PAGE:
Monita Karmakar, a doctoral student in health education at The University of Toledo, can easily get lost in “her shows.”
“My favorites are ‘Sherlock’ and ‘Doctor Who,’ but I love to watch ‘Lost’ over and over again,” she said and laughed. “I watch every single episode every summer. It is what I do during my summer break to unwind and relax.”Her personal interest in binge-watching sparked an interest in studying the effects of hour after hour of television watching, which is made easier because of streaming services such as Netflix and Hulu. Gone are the days of waiting for the next episode.
Karmakar and her UT colleague, Jessica Kruger, are working with collaborators from Montana State University and Utah State University on a project exploring binge-watching habits in college students. The study focuses on the impact that binge-watching has on the physical and mental health of college students.
Karmakar and Kruger have collected the data and are waiting for the Institutional Review Board to approve the sharing of the data among the universities. Soon, they will analyze the trends.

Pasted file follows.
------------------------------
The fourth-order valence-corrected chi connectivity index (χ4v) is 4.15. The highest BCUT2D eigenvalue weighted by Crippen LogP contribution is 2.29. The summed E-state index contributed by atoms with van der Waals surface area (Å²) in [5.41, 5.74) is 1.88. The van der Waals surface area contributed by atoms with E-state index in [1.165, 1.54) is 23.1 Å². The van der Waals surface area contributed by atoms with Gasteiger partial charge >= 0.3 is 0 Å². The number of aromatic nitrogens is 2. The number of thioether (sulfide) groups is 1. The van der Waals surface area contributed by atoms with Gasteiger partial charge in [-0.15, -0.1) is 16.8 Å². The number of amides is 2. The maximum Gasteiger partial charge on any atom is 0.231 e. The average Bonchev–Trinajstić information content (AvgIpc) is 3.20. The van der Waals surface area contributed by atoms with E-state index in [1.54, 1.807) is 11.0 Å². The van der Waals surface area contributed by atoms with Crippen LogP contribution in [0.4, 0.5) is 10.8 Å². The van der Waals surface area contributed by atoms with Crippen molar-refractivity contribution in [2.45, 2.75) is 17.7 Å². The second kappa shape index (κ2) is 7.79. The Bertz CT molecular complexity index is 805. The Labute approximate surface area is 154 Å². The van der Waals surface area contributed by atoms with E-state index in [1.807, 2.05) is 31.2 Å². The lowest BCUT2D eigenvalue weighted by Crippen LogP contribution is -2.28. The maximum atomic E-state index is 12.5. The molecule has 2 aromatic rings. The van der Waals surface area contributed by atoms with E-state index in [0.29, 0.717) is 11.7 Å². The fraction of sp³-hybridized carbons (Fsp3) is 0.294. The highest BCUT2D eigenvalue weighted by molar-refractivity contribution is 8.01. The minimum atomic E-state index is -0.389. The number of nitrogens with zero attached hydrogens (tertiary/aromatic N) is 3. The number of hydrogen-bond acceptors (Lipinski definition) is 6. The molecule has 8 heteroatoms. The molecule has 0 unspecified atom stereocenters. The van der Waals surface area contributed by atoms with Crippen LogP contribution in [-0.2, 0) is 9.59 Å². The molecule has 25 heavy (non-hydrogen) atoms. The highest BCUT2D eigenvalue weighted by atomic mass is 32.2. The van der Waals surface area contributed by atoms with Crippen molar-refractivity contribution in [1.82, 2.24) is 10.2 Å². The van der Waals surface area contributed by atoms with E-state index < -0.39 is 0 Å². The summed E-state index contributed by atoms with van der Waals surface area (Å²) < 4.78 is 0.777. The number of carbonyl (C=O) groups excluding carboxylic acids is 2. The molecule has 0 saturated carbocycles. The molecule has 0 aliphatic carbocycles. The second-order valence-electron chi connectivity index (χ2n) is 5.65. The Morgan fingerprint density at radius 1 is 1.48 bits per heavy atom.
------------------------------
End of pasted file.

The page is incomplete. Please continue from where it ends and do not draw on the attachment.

This newest study comes after Karmakar received national attention for her research that linked binge-watching television to higher levels of anxiety, depression and stress.
The findings, which were based on an online survey of 406 adults, revealed that binge-watching is an addictive behavior that can be correlated to a person’s mental health.
Karmakar presented this information in November at the American Public Health Association’s annual meeting in Chicago, telling the audience that television and video viewing is a common sedentary behavior — and sedentary behaviors increase the risk for many chronic conditions and depression.
“Those who are depressed are more likely to binge-watch, but are they watching because they are depressed, or is the binge-watching causing depression?” Karmakar said. “This was just an exploratory study, so we are trying to delve deeper into the topic; however, we did find that anxiety and stress were significantly elevated among those who self-identified as binge-watchers.”
Karmakar said 35 percent of survey-takers identified as binge-watchers with most defining that as two to five hours of continuous TV viewing.
She believes her current study will be even more telling because college students are known for binge-watching TV.
“I am guilty of it myself,” she said. “My research is showing me that I need to cut down on my TV viewing. Everything in moderation is my takeaway lesson.”
But what about ‘Lost’?
“I will probably watch it this summer,” Karmakar said and laughed.